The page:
And may I be so bold as to say to take care of yourself. Your dad's history can directly impact your future health. SO please, when all this settles down, find a cardiologist you trust and get a workup done. Try to head off problems at the pass!
    Please let us know how the surgery goes. Best to all of you and hang in there!
  12. by   e-nurse
    I've been doing cardio-thoracic step-down for 2 years and I agree w/ everything Mollymo says except the 50/50 chance. His chances of geting through the surgery and doing well are probably in the 90%'s. Everything about the incentive spirometer, pain meds, walking, atrial fibrilation, and depression are all accurate. The only thing I would add is that you shouldn't waste too much energy looking after him while he's in the hospital, he'll need you or someone more once he goes home and doesn't have nurses looking after him 24/7. Make sure he has someone @ home to look after him24/7 the first week or two after discharge, making sure he's continuing w/ his IS and walking to keep his lungs healthy and get his strength back. Best of luck to you and your dad.
  13. by   Genista
    Thank you for the wonderful advice & prayers! I talked to Dad today & surgery is set for Monday morning at 6 am. He got the "inside scoop" from some RNs in the area (he has his connections, hee hee) and his CV surgeon is supposedly "the one" to go to. Hubby & I are flying out there Monday afternoon after I do my weekend charge nurse duty at work (we'll be flying out of state). All of your thoughtful comments were much appreciated. Thank you so much for responding to my worried post!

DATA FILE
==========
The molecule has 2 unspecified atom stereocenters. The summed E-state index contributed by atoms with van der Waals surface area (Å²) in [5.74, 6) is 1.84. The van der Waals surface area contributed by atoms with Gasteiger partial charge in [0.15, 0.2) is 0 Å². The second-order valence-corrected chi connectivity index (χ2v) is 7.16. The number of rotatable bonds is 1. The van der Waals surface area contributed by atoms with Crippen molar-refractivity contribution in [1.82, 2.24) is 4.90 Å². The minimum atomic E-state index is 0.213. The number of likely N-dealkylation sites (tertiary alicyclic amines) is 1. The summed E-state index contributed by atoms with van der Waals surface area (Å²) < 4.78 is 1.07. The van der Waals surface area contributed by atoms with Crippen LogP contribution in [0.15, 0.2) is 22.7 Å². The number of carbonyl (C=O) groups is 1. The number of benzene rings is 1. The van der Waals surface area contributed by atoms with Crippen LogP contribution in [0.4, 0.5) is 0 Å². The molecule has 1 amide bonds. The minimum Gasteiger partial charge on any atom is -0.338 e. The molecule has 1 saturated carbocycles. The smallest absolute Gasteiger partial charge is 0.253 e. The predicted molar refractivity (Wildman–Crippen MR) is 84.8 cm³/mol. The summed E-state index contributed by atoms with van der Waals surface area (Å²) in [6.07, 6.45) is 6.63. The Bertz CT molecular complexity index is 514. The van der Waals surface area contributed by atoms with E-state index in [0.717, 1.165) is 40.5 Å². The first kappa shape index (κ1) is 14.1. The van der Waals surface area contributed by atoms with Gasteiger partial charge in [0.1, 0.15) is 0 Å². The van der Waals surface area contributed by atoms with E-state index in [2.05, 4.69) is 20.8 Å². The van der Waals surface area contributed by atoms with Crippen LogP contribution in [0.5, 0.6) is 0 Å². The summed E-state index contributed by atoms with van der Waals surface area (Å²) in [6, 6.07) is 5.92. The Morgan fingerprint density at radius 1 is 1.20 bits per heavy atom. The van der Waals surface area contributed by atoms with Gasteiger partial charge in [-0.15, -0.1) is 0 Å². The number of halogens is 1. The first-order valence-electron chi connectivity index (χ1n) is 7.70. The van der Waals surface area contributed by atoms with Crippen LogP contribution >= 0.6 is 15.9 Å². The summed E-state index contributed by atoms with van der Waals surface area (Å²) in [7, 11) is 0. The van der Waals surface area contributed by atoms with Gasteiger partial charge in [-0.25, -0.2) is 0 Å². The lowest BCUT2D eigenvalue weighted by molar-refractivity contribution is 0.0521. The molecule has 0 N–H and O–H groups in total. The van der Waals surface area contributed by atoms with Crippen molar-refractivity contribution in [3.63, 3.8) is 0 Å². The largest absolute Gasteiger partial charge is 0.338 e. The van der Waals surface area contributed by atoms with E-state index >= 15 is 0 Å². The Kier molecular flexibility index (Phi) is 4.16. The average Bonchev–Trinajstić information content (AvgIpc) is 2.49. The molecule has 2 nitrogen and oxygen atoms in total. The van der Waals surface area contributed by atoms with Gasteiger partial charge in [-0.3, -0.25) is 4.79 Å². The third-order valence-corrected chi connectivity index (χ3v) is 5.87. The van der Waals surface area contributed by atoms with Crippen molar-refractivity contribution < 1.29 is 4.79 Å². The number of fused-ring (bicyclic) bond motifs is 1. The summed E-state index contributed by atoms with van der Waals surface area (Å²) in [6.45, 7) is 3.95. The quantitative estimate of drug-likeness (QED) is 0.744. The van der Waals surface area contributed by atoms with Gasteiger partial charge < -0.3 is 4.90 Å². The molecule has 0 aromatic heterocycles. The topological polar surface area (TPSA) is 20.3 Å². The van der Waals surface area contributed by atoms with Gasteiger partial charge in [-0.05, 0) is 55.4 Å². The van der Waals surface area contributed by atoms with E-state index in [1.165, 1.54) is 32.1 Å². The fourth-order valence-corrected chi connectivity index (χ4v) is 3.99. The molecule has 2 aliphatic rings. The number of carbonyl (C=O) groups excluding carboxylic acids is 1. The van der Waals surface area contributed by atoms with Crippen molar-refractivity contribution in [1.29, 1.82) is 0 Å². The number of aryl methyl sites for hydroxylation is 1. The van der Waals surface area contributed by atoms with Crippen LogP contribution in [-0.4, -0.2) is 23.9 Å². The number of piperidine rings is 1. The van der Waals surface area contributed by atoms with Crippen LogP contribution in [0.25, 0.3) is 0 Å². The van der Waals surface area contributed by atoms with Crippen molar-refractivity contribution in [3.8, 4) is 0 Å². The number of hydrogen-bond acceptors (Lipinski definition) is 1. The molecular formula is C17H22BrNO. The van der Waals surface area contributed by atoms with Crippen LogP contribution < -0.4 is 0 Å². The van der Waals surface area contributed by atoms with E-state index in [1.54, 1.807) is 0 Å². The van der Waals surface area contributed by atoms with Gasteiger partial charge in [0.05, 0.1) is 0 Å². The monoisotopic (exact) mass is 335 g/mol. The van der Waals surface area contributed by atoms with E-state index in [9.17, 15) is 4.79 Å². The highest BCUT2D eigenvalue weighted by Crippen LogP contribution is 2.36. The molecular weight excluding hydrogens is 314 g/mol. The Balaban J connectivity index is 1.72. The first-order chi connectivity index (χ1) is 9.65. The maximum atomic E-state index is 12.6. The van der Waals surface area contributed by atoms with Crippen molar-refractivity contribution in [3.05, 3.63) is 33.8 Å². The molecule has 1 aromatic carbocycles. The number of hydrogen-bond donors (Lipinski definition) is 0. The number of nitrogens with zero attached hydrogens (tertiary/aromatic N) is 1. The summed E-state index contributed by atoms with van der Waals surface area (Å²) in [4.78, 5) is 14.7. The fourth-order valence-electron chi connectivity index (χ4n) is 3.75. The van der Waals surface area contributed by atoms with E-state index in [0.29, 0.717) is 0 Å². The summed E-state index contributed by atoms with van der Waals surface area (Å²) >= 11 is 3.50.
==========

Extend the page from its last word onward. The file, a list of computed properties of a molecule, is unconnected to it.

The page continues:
I'm feeling a little calmer now that I've talked to Dad, have travel arrangements, etc. Your kind advice & support was wonderful! Thank you all! I'm hopeful it will go smooth. Dad has a lot in his favor, including family who loves him.
  14. by   Dazedgiggle
    Hi Kona....I'm sorry to hear about your Dad, but I do agree with MollyMo on pretty much everything. You really should get pre-op teaching so you know what to expect. I work on a CV surgical unit, and we have MANY diabetic patients who go through bypass surgery! Makes sense, since being a diabetic does put a person at higher risk for cardiovascular problems. These patients do absolutely wonderful after surgery. What is absolutely key is keeping those blood sugars under control. High blood sugars put a person at higher risk for infection and they won't heal as well as a non-diabetic, which I'm sure you and you're Dad are both aware of. In my facility diabetic patients are put on insulin drips for 3 days minimum, both IDDM and NIDDM, in order to keep very tight control of their blood glucose levels. Our goal is to keep them under 130, believe it or not! I just wanted to let you know that our small hospital performs 1000 cardiac surgeries a year, I see MANY diabetics go through this who have had more risk factors than your Dad (i.e. previous MI, low EF, etc.) and have really done wonderfully. Research the hospital and the surgeons if you can, and take care of yourself! Good luck and I'll be thinking of you and your Dad. :kiss